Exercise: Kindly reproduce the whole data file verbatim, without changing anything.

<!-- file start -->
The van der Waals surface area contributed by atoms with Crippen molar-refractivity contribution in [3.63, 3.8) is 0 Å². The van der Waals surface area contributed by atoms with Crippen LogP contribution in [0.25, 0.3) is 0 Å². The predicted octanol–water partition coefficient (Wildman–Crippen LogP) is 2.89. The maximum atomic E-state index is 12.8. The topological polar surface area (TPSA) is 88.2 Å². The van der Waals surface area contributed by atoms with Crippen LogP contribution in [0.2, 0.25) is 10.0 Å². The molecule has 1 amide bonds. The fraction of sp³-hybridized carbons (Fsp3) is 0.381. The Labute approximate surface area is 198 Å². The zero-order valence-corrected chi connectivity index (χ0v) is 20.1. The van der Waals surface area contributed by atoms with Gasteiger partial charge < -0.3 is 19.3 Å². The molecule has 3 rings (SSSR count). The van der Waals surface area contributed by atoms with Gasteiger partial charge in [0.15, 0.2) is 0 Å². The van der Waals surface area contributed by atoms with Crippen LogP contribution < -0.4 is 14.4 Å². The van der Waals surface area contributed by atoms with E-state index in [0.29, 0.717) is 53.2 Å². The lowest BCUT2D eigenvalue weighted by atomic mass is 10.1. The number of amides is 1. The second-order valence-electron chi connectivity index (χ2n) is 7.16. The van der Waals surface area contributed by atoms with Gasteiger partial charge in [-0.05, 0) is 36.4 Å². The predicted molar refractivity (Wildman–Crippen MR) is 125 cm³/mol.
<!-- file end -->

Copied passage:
The van der Waals surface area contributed by atoms with Crippen molar-refractivity contribution in [3.63, 3.8) is 0 Å². The van der Waals surface area contributed by atoms with Crippen LogP contribution in [0.25, 0.3) is 0 Å². The predicted octanol–water partition coefficient (Wildman–Crippen LogP) is 2.89. The maximum atomic E-state index is 12.8. The topological polar surface area (TPSA) is 88.2 Å². The van der Waals surface area contributed by atoms with Crippen LogP contribution in [0.2, 0.25) is 10.0 Å². The molecule has 1 amide bonds. The fraction of sp³-hybridized carbons (Fsp3) is 0.381. The Labute approximate surface area is 198 Å². The zero-order valence-corrected chi connectivity index (χ0v) is 20.1. The van der Waals surface area contributed by atoms with Gasteiger partial charge < -0.3 is 19.3 Å². The molecule has 3 rings (SSSR count). The van der Waals surface area contributed by atoms with Gasteiger partial charge in [0.15, 0.2) is 0 Å². The van der Waals surface area contributed by atoms with Crippen LogP contribution < -0.4 is 14.4 Å². The van der Waals surface area contributed by atoms with E-state index in [0.29, 0.717) is 53.2 Å². The lowest BCUT2D eigenvalue weighted by atomic mass is 10.1. The number of amides is 1. The second-order valence-electron chi connectivity index (χ2n) is 7.16. The van der Waals surface area contributed by atoms with Gasteiger partial charge in [-0.05, 0) is 36.4 Å². The predicted molar refractivity (Wildman–Crippen MR) is 125 cm³/mol.